As for the new stuff being trash, I'm not sure I agree. Yeah, a lot of the stuff is designed for performing for other magicians as a demonstration of skill, but there is a lot of new stuff out there that is pretty good. For example, Aaron Fisher's Search and Destroy and Helter Skelter are great effects (in The Paper Engine or from Aaron's DVDs) that would work in a restaurant setting. A lot of Paul Harris' material (from AoA or TA) would also work in a restaurant. Kenner's Totally Out of Control is another great book.

    My advice is work through what you have now. Get out there and perform it. That will give you a sense of where you want to go and you can get better recommendations.
  15. Its not the new "stuff" that is bad, its the new mindset, the feeling that everyone has to create a new move or control to be like Dan and Dave, and evewrything has to be "visual" magic, like Ponta the Smith and his coin routines. If you look at Aarons stuff, it is definitely an older style of magic. The effect outweighs the sleights. Search and Destroy, you do almost NO fingerwork, and you get an amazing effect, through method and presentation. With Chad Nelson, you do tons of difficult, obscure and angle sensitive fingerwork to get a mediocre effect like a single color change.
  16. I'd focus on school.
  17. Agreed. I'm probably as "old style" as it gets. My skill as a magician is based on what my audience sees, not on the level of difficulty of the sleights that I perform. Too often "visual" magic is a excuse to not engage the spectator's other senses. Patter is a lost art, with most people doing a say-do-see presentation (say what you are going to do, do it and tell the audience to see what happened). I could go on my soapbox for pages.

    I was merely responding to A07's "old" stuff vs. "new" stuff dichotomy. How old something is doesn't matter. What matters is the quality of the material and how it works in front of a live audience (as opposed to a webcam).
  18. We are on the same page.
  19. Let me restate what I ment on the word "new stuff is trash." I mis said when I said it was pretty much all trash, what I meant was that people were just making stuff to make a quick buck and it doesn't matter the quality. Not all the new stuff is garbage, there is alot of good stuff out their, such as WH stigmata, Indecent, DG fraud, well I hope you get the point. So I appologize on the worded way I hope you get what I am saying now.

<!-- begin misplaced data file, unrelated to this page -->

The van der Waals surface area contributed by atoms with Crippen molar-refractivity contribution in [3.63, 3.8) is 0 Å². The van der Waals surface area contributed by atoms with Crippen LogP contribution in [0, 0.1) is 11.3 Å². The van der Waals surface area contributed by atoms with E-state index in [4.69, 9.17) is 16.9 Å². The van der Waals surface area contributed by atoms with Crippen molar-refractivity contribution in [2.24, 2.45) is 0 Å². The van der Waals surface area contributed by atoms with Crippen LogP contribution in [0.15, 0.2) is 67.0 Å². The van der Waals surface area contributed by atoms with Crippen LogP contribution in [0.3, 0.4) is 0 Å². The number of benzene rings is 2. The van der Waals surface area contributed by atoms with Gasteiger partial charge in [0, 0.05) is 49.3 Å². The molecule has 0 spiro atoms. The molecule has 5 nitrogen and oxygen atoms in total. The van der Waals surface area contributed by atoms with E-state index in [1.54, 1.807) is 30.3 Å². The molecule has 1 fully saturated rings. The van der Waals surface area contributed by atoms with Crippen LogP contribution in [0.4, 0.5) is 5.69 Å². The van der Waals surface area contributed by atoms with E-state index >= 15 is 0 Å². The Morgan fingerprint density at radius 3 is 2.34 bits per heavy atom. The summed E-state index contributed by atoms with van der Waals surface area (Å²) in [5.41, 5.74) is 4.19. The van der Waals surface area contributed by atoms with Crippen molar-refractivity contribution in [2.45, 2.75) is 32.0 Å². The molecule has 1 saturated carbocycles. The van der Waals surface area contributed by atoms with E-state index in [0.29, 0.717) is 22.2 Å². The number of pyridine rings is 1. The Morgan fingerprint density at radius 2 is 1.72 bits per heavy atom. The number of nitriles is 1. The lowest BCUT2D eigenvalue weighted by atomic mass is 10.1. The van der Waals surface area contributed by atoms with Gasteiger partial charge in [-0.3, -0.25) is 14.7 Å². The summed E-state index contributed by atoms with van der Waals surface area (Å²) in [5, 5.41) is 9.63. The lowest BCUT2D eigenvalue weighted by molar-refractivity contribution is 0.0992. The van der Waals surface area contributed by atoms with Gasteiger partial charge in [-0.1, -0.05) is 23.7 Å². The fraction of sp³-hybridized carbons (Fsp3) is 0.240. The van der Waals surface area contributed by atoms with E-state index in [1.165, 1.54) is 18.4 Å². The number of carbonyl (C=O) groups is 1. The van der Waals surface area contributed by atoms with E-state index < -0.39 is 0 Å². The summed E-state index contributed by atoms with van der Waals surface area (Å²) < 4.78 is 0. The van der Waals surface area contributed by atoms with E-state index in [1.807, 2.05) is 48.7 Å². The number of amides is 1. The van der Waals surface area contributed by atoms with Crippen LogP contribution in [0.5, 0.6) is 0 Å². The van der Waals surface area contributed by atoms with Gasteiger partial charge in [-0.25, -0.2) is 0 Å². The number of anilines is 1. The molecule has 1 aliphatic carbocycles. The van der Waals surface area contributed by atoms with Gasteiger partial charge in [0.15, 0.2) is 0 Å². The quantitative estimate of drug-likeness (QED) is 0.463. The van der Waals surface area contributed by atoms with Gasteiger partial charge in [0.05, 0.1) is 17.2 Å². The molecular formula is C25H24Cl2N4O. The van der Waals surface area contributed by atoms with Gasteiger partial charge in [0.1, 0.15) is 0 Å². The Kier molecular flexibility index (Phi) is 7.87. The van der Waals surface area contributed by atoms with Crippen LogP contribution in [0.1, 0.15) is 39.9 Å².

As for RealityOne I have mastered everything I can do. I don't have sponge balls or cups and balls. Also sounds weird but I don't have rope for all the rope tricks. Everything else I have perfected. Another thing I don't want to just be one catagory. I think magic is the ability to perform with anything such as a fork, quarter, cards, sponge balls, bills hopefully you get my point.

    So once again I apologize for not clearly stating what I meant.
  20. Well said - I've been lacking a good point of reference about visual magic.

    To repost a short anecdote from another thread - I performed recently an effect in which the spectator demonstrates photographic memory by remembering the positions of cards in a shuffled deck. She gave me a hug afterwards, saying "Thank you for making me feel talented".

    You are absolutely right - magic is more than visuals. Visuals have advantages, certainly, and should be incorporated into what you do, but there are other, bigger things to worry about.